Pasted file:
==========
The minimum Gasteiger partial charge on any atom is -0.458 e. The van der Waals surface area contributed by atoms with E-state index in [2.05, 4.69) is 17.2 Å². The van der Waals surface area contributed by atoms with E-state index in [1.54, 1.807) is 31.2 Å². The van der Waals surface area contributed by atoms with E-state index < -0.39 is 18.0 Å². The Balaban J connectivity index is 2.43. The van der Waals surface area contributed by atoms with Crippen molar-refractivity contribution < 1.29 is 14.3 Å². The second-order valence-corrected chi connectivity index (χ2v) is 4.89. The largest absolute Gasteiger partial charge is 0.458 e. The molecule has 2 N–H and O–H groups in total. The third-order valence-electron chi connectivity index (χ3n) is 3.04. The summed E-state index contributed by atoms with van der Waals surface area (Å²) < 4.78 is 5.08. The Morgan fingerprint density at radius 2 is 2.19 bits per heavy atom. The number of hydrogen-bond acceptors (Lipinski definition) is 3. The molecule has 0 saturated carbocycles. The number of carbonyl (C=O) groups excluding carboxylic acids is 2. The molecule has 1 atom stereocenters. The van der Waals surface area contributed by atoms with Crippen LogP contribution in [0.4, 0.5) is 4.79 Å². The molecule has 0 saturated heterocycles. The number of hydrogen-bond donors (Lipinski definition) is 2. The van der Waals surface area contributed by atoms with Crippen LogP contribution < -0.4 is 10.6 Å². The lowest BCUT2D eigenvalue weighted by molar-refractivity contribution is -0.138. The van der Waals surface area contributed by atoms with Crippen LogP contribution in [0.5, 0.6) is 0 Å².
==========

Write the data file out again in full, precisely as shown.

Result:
The minimum Gasteiger partial charge on any atom is -0.458 e. The van der Waals surface area contributed by atoms with E-state index in [2.05, 4.69) is 17.2 Å². The van der Waals surface area contributed by atoms with E-state index in [1.54, 1.807) is 31.2 Å². The van der Waals surface area contributed by atoms with E-state index < -0.39 is 18.0 Å². The Balaban J connectivity index is 2.43. The van der Waals surface area contributed by atoms with Crippen molar-refractivity contribution < 1.29 is 14.3 Å². The second-order valence-corrected chi connectivity index (χ2v) is 4.89. The largest absolute Gasteiger partial charge is 0.458 e. The molecule has 2 N–H and O–H groups in total. The third-order valence-electron chi connectivity index (χ3n) is 3.04. The summed E-state index contributed by atoms with van der Waals surface area (Å²) < 4.78 is 5.08. The Morgan fingerprint density at radius 2 is 2.19 bits per heavy atom. The number of hydrogen-bond acceptors (Lipinski definition) is 3. The molecule has 0 saturated carbocycles. The number of carbonyl (C=O) groups excluding carboxylic acids is 2. The molecule has 1 atom stereocenters. The van der Waals surface area contributed by atoms with Crippen LogP contribution in [0.4, 0.5) is 4.79 Å². The molecule has 0 saturated heterocycles. The number of hydrogen-bond donors (Lipinski definition) is 2. The van der Waals surface area contributed by atoms with Crippen LogP contribution < -0.4 is 10.6 Å². The lowest BCUT2D eigenvalue weighted by molar-refractivity contribution is -0.138. The van der Waals surface area contributed by atoms with Crippen LogP contribution in [0.5, 0.6) is 0 Å².